Encouragingly for the crypto-space, the Coinbase report suggests that universities are beginning to view blockchain technology and cryptocurrencies as areas worthy of study

Industry experts will no doubt see these findings as indicators of the impact cryptocurrencies are already having, as well as boding well for the future growth of the space.

Ousted Bitmain Co-Founder Storms Company Offices With Private Security Guards

Micree Zhan, co-founder of cryptocurrency mining hardware manufacturer Bitmain, has reportedly stormed the company’s offices in Beijing with private security guards in a bid to take back control.

According to local news outlet Blockbeats, the moves comes amid a battle for control over Bitmain between its two co-founders, Micree Zhan and Jihan Wu. Zhan reportedly took over the Beijing offices with private security guards and then sent a letter to shareholders and employees, stating he was in control of the office and encouraging employees to return to work.

On social media an edited version of the video of Zhan storming the offices is circulating.

In the letter, Zhan apologized for the recent turmoil at the company and said he would take it public in hopes of raising funds through an initial public offering and getting its value up to $50 billion within five years.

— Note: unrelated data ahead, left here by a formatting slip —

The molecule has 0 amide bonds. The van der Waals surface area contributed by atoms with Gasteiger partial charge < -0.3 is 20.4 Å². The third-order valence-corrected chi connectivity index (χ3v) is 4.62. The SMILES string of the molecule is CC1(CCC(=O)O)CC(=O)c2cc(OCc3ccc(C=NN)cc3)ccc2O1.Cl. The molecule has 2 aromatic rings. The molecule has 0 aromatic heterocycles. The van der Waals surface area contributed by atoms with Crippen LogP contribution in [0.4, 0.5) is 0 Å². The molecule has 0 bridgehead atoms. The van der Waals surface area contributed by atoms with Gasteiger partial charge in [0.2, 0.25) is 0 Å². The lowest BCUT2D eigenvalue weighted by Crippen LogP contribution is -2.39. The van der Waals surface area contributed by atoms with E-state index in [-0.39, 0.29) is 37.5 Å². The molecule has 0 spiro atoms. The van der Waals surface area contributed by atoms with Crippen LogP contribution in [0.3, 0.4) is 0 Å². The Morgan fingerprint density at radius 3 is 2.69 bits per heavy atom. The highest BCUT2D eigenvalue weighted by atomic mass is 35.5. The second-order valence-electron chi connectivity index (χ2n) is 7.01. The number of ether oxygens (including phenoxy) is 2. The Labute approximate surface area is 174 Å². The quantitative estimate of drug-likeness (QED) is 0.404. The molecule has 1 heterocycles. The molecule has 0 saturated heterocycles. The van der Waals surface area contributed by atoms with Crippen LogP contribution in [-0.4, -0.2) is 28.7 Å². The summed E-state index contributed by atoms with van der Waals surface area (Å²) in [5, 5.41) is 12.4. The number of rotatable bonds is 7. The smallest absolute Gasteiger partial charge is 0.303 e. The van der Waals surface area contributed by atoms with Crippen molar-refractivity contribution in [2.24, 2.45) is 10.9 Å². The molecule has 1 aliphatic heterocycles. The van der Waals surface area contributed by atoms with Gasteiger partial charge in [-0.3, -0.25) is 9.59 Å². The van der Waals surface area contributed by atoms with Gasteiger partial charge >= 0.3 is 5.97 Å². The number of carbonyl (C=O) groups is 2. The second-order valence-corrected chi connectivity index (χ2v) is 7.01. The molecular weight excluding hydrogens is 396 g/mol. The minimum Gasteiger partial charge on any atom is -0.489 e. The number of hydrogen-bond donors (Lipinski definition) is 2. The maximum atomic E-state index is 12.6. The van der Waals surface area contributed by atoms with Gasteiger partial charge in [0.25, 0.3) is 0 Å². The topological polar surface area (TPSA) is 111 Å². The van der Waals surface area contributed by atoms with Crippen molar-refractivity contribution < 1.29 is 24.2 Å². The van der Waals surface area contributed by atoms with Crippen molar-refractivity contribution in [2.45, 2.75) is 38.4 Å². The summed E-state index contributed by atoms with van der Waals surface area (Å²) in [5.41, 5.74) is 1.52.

On its Weibo account, Bitmain claimed Zhan has been removed from his position as a legal representative for the Beijing subsidiary of Bitmain, and that a team of lawyers will be pursuing litigation. Under Chinese law, it’s worth noting, a legal representative has powers over the company’s capital and assets, and as such the title is usually held by the CEO.

Battling for Bitmain

Bitmain’s co-founder, it’s worth noting, have been battling each other since October 2019, when CEO Jihan Wu ousted Zhan from the firm, sending staff an email informing them they were to “no longer take any direction from Zhan, or participate in any meeting organized by Zhan.” Bitmain could, per the email, “consider terminating employment contracts” for those who went against the email.

The internal dispute between Zhan and Wu started over different opinions on Bitmain’s future. While Zhan believes the firm should diversify and start offering silicon specialized towards artificial Intelligence, Wu has fought for it to pursue cryptocurrency mining-related operations.

After Bitmain failed to go public on the Stock Exchange of Hong Kong, Wu left the company but later on return with shareholder support, saying he would take legal action to regain control over it. At the time, Wu said:

Bitmain is our child. I will fight for her till the end with legal weapons. I won’t allow those who want to plot against Bitmain to succeed. If someone wants a war, we will give them one.

At the time control of the company was given to Zhan, but the conflict escalated on May 8 at the Haidian District Administrative Service Center, as when the co-founder was there to collect documents, dozens of others showed up, including Bitmain’s current CEO Liu Luvao. According to Caixin, a physical fight ensued and police had to be called.

Featured image by Ali Yahya on Unsplash.